An office personnel lady brings in a new little boy with his mom and dad. Pat is still in the bathroom with the kids. Sara takes the new boy’s hand; his parents walk out; the boy cries. He is still crying. Potty time is over; kids come out and find a center; Pat tries to console the new boy; he is still crying. None of the kids welcome him. The kids look over at him occasionally when he is extra loud. Post gets several books and brings them to me. I read to her again. Posh ignores the crying boy. Posh sat in my lap and listened contentedly as I read to her. Posh helped turning the pages of the books. Two other kids sit down close to me and Posh to listen to the stories. Posh did not like them to get too close and tried to shoo them away with her foot. Then Posh wanted to sit in the chair at the table that a boy was sitting in; she stood next to him and cried. He ignored her. She grabbed his hair and pulled his head down. She held him in this position for about a minute, when Pat saw. Pat said, “Posh, don’t pull his hair.” She let go. Pat put her in another chair.
The new child is still upset. (This boy has a very strong case of separation anxiety, and he did not respond to the teachers. He was in a strange place with strange people and was not adjusting well. He might be classified as a difficult child if his behavior persists for a long time.) The director, Robin, comes into the classroom to cheer him up. Robin gathers all the kids to sit down in a circle on the floor. Robin has the new kid in her lap. Robin leads a singing series, and we all sing with her. Posh is participating in the songs, too. We sing songs until lunch time. The new boy falls asleep in Robin’s lap. I guess the singing soothed his nerves. Pat calls for everyone to line up for lunch. Posh took my hand; I stood in line with her; Pat leads the line; Sara supervises the back of the line. Posh and I walked hand in hand to the lunch room. Posh sat down, and I waved goodbye.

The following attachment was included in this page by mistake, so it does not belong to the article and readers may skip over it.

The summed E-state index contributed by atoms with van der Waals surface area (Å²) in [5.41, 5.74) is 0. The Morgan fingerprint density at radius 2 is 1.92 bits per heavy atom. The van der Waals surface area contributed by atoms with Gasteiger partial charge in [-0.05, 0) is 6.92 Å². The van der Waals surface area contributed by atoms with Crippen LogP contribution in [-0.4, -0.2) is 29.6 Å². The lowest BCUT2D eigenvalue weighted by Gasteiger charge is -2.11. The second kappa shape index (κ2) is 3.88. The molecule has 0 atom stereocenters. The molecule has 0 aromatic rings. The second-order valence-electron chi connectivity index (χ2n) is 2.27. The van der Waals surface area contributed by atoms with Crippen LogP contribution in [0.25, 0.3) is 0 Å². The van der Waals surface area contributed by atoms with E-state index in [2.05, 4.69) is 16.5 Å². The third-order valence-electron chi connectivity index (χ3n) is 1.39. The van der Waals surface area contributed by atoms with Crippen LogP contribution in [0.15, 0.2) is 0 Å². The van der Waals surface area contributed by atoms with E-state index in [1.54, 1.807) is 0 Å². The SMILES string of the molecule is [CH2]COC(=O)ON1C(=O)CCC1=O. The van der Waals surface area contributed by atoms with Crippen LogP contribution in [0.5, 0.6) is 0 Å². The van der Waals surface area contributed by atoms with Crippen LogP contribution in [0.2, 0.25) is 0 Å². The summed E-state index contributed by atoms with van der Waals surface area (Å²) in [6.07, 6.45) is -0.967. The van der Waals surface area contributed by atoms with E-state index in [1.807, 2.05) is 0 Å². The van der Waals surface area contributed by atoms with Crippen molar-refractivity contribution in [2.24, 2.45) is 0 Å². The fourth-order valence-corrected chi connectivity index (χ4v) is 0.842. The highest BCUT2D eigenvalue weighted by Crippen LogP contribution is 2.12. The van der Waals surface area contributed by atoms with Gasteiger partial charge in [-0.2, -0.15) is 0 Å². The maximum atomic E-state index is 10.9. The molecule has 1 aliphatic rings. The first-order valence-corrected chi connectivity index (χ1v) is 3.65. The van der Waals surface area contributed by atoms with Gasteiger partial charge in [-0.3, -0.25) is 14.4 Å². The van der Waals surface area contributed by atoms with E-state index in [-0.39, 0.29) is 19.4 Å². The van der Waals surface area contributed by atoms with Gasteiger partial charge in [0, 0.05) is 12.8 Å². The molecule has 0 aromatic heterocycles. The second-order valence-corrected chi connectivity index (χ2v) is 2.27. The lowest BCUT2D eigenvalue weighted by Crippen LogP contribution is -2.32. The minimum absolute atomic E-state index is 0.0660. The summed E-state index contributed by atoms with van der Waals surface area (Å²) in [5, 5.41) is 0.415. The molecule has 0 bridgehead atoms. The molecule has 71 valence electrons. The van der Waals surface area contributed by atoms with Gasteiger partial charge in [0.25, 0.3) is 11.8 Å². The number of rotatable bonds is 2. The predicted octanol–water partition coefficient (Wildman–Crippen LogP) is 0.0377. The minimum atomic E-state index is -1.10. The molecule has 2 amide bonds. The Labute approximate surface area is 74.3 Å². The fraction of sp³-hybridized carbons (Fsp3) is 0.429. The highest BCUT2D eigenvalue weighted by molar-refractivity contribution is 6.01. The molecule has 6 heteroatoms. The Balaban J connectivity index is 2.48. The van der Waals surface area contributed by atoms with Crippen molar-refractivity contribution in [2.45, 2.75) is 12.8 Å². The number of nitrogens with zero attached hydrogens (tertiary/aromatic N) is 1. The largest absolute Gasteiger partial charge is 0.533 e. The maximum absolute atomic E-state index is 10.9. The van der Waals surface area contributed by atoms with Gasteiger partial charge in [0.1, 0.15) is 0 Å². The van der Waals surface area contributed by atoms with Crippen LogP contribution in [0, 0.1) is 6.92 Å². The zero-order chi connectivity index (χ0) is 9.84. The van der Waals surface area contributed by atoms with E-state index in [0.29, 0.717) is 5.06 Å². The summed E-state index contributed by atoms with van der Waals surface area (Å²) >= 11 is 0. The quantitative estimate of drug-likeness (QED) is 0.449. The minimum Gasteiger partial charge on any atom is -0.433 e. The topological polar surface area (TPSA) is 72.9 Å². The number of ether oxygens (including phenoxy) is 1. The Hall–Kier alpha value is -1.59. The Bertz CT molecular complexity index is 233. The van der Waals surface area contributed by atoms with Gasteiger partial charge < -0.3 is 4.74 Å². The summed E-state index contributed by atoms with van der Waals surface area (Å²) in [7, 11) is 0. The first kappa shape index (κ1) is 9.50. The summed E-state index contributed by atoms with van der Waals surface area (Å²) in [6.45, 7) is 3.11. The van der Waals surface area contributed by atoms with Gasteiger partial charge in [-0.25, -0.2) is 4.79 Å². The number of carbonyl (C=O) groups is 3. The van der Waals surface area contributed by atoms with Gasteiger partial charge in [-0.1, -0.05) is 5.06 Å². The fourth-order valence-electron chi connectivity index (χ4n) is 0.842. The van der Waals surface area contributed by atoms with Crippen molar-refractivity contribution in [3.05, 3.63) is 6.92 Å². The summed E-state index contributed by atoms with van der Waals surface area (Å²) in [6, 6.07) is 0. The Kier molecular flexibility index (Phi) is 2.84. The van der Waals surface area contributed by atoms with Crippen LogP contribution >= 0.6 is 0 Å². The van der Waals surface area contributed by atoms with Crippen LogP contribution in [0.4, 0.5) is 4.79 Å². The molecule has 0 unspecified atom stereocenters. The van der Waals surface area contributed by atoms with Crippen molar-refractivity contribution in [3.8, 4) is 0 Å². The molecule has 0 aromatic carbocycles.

Early Childhood Classroom Observation
Recently, I observed a preschool classroom for three hours at a Learning Center, located in Tomball, Texas. The teacher’s name was Ms. Taylor, and she was an excellent teacher to observe and learn from.